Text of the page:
Principal Emden: ‘the force that did what had waited 700 years’

13 Feb 2019|Rob Petre

  • Library, Arts & Archives
Alfred Brotherston Emden
Alfred Brotherston Emden

One hundred years ago this term, there started at St Edmund Hall a man whose influence shaped the history of the Hall probably more than any other single individual – Alfred Brotherston Emden, or the ‘ABE’.

On 21 November 1918 ‘Burglar Bill’* Williams, Principal of the Hall, wrote to Emden, late of Lincoln College and the Royal Navy, offering him the post of Tutor in Modern History. He admitted that the salary was insecure and that it would be an “adventure” for the first year or so, but Emden accepted; and so began the ABE’s association with the Hall, an institution that thrives today because of his stewardship and generosity.

[*‘Burglar Bill’ was a poem for “young reciters” by a writer for Punch called F Anstey. The poem calls him “brawny” and John Kelly notes in his history of the Hall that the Principal’s nickname derived from Williams being stocky with bushy eyebrows, and always wore a cap pulled low.]

The buttery books reveal that the ABE started at the Hall on 14 February 1919; within a year he became the Bursar, and by the end of 1920 Vice-Principal too; the day-to-day running of the Hall was in his control, and so the first undergraduate library and the first baths can both be attributed to him. He was an indefatigable researcher into the history of the Universities and the Hall in particular; we hold six boxes of his research notes in the archives and the Bodleian has a couple more. After a false start when G B Cronshaw was chosen by Queen’s as the new Principal, only to pass away shortly after, the ABE became head of house in 1929 – but he retained the office of Bursar. All Hall life really did pass through his hands.

Letter written by Principal Williams inviting Emden to join the Hall
Letter written by Principal Williams in 1918 inviting Emden to join the Hall
Letter written by Principal Williams inviting Emden to join the Hall - reverse side

The Hall had been an appanage of Queen’s for many centuries; and although it was Edward Moore who secured its independence, it was Emden who secured the liberation from what he called the “leading strings” of Queen’s in 1934; in 1937 new statutes provided that the Hall tutors would become Fellows of the Hall, with a functioning Governing Body; but through all these changes Emden insisted that it was better “that the hall should remain the oldest surviving hall rather than become the youngest of the colleges”, leaving considerable control in the hands of the Principal. (He was persuaded to change his mind in the 1950s, and threw his weight behind the campaign for the Hall to get full collegiate status, which was confirmed in the new charter of 1957.)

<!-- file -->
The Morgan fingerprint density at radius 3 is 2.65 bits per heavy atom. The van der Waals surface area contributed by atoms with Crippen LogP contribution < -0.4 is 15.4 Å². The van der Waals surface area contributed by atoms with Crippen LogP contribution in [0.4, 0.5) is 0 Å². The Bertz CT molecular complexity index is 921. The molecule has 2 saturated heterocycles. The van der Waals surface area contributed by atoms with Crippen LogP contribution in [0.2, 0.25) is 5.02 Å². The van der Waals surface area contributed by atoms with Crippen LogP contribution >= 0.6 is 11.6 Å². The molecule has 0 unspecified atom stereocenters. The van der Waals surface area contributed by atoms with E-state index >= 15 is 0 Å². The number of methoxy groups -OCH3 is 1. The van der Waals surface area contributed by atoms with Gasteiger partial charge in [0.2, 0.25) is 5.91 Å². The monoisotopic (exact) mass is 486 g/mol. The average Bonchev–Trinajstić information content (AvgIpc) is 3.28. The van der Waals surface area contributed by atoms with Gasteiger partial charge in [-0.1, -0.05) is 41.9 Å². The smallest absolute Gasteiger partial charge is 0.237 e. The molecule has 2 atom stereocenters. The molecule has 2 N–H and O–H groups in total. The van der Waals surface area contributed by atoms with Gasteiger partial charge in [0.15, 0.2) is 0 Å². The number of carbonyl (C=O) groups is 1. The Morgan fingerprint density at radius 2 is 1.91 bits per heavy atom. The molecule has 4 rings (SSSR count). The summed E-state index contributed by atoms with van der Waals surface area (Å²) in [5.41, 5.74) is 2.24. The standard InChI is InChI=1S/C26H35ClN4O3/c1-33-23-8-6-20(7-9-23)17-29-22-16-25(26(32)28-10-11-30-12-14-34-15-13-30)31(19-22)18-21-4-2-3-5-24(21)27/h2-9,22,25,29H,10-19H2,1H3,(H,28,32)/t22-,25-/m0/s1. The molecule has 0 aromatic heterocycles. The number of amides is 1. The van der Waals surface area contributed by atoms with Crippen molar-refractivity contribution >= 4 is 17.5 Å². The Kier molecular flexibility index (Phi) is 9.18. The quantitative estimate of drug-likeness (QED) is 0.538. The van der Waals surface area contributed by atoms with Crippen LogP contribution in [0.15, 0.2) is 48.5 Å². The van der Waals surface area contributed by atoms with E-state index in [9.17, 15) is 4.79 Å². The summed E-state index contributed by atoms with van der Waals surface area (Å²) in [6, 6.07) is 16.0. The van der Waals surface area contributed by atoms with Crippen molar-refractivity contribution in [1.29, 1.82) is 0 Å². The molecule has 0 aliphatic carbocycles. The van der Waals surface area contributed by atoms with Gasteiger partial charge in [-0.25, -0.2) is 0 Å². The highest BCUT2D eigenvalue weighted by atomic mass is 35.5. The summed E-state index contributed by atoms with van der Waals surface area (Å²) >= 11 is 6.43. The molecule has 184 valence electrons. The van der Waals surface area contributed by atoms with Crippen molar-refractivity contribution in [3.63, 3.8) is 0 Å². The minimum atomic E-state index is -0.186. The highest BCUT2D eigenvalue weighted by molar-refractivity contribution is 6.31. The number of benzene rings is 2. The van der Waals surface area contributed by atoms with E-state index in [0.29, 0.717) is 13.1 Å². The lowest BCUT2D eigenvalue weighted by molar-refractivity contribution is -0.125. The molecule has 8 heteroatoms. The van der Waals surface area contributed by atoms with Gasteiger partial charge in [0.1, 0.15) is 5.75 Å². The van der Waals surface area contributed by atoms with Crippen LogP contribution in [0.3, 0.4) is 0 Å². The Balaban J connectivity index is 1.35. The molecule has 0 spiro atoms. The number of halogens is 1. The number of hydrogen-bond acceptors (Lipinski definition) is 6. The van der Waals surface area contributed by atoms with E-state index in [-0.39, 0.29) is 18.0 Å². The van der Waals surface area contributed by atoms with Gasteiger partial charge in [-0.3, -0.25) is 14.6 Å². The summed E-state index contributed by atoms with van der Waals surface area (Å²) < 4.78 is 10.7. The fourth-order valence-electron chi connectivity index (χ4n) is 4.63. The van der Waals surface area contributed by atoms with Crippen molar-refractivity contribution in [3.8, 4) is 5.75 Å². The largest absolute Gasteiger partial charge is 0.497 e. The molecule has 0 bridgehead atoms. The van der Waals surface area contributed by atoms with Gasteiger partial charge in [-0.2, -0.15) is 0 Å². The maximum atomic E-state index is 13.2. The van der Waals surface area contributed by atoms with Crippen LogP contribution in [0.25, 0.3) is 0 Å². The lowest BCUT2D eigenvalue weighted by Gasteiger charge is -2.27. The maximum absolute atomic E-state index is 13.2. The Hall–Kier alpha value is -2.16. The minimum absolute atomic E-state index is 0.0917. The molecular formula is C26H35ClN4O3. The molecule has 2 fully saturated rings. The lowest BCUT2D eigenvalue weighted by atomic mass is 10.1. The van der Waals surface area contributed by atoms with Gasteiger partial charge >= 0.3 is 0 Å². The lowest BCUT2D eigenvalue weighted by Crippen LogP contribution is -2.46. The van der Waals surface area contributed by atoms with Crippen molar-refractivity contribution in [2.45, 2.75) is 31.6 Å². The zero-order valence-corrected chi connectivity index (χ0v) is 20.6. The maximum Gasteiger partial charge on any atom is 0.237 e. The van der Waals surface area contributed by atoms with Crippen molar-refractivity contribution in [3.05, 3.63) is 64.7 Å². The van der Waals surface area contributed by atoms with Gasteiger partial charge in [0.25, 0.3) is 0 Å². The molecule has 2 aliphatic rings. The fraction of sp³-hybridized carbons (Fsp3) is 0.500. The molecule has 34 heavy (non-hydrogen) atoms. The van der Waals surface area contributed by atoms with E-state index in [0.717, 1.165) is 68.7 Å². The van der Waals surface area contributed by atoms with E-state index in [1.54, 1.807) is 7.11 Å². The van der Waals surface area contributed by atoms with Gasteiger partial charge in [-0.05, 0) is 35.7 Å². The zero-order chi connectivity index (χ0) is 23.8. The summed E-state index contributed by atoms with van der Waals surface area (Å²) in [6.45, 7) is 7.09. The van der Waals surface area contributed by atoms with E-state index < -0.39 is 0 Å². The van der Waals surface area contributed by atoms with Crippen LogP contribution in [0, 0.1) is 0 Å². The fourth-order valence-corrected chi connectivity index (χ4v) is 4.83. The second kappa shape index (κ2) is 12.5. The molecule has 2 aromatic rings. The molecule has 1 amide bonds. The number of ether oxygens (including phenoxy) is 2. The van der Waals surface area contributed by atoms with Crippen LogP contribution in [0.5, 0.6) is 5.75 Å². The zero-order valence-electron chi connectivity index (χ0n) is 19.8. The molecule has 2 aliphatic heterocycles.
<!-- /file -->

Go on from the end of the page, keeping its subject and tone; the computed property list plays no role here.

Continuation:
Emden was extraordinarily successful in attracting students to the Hall; the University even threatened to withhold funding if the Hall admitted too many students, limiting the Hall to 150 in residence in 1937 (when the number on the books was 147)!

The Emden Building at St Edmund Hall
Named in his honour, the Emden Building on the main College site accommodates many of our first-year undergraduates

During the Second World War the ABE persuaded the Admiralty to set up Royal Naval Reserve Divisions based in the university towns. Naturally he took command of the Oxford division, but it was not just a desk job. He managed to get on board a submarine undertaking a sortie to the Bay of Biscay during the German occupation of France; he must have been well into his fifties when he did this!

Emden came to be adored by most of the students who came up under his Principalship; every Sunday he invited groups of students for breakfast; held musical evenings playing records on his gramophone; and who could help but like a head of house who not only let in a student after hours but then fed him, letting him go with the warning “Don’t tell the Vice-Principal!”

His dealings with his Fellows were a little less warm. It is claimed that some of them met in secret for a parallel Governing Body, and when he allowed the Fellows to use the Old Library as a Senior Common Room he had grilles placed over the shelves so that the Fellows could not access the books.

When he retired in 1951, he was regarded by his successor Principal Kelly as the greatest transforming influence in the history of the Hall, and by an old member as “the force that did what had waited 700 years”; he changed a small medieval hall into a thriving academic community capable of standing on its own two feet.

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